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As I’ve mentioned before on the Jungle Gym, I am an avid reader.  I consume books of nearly every type, fiction or non-fiction.  Books have been lifelong friends and companions to me all the way back to my childhood.  I’ve also mentioned my proud membership in the Nation of Geeks.  We are a proud people, and not to be trifled with.  My membership here even extends to joining my friends in fairly regular sessions of tabletop roleplaying.  If you’ve never experienced it, don’t knock it.

What these two activities has led me to become is an amateur writer with dreams of publication someday.  And, one thing I have learned with my forays into writing, whether with my early attempts in my youth or my more serious attempts at the craft that I am currently molding, is that no matter what your subject matter or setting is, you are building a world with your prose.

creation

Now, others may argue this point.  They will claim that writers who write in real world settings and the like are not actually world building, but I disagree.  The second you take a turn down a fictional path, whether it be creative license or the crafting of a fictional story in a non-fictional setting, you change the rules from reality.  Now the world you are writing about is different, the actions of its inhabitants will be different.  They may end up in a “historically accurate place,” but you have created a world different from our own by its very nature.

The interesting thing about this, is that if one takes it seriously the craft of sculpting a world, no matter how similar or dissimilar to our own, becomes an intriguing act of creation.  You begin to consider the smallest of consequences to every action, and the “butterfly effect” of chaos theory begins to roll in waves through the place you have crafted.

Yes, the place is fictional, but somehow that makes it even more interesting.  The world begins to take on a certain life of its own as it swirls in your imagination.  But, the really fascinating part is when that world is shared with someone else.  Watching their reactions, listening to their interpretations, feeding on their imaginative energies the writer can take the comments and observations of another and see his world through another lens.  A new look at a place whose every nuance was crafted by your mind allows for the final refinement of the place.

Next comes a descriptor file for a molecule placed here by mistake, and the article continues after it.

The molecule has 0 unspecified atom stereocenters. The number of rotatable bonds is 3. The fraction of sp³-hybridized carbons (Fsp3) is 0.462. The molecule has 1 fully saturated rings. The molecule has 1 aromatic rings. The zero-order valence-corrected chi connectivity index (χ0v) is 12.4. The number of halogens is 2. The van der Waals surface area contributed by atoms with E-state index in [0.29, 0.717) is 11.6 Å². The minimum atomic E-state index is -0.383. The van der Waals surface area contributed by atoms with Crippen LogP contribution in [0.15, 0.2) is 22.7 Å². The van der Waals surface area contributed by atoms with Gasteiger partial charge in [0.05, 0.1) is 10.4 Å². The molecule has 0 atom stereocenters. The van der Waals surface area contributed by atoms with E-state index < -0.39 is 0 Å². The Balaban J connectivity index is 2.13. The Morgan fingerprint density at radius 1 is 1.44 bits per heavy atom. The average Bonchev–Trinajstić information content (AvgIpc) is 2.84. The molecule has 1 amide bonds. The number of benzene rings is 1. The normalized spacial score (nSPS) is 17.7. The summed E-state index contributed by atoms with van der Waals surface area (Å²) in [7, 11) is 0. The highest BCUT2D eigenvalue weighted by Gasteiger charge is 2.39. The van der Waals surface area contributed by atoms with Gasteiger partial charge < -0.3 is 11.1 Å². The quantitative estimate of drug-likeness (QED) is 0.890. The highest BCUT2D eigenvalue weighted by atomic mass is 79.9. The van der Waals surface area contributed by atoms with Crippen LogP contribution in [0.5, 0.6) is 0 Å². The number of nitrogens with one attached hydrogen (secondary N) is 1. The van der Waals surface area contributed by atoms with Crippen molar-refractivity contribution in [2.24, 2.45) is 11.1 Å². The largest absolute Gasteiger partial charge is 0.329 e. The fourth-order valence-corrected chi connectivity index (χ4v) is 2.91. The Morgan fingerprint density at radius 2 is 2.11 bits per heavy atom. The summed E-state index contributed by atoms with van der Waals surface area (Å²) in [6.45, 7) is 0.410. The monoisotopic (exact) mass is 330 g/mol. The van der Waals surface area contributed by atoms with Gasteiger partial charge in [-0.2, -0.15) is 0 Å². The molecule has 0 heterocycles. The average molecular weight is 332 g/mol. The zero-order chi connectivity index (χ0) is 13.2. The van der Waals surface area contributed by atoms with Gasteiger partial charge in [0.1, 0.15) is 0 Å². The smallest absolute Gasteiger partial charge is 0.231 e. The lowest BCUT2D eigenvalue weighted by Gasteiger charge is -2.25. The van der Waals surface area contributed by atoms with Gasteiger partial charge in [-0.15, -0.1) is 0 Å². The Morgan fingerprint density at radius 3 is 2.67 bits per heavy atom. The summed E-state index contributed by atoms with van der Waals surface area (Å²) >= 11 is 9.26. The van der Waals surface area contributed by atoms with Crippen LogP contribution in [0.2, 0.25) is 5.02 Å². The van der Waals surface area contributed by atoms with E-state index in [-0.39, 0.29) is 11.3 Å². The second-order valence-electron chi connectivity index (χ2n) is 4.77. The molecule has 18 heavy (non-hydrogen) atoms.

The experience is truly a wondrous one.  It allows us to connect on a level that people rarely seek out connection, imagination.  It is too bad so many people leave their imaginations behind as they grow out of childhood, for it is one of the many fibers that defines the human experience.

I hope my readers, no matter how many or few, latch onto those flights of fancy and soar through the skies of foreign worlds built by the imaginations of other souls who never lost that spark of humanity.

Read. Write. Create. Live. Nothing is more precious than our ability to look out through the window  of our mind’s eye and see things that stir our imaginative forces.  For it is with these imaginative forces that we will truly find the answers to the questions of our hearts and minds.

For anyone who has ever been to EPCOT Center in Florida, I say this.  I want to be like Figment!

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One Comment

  1. Nice post! I remember dressing as Figment for Halloween one year. Mom made me the best costume, and I wore the Figment hat I got at Epcot!


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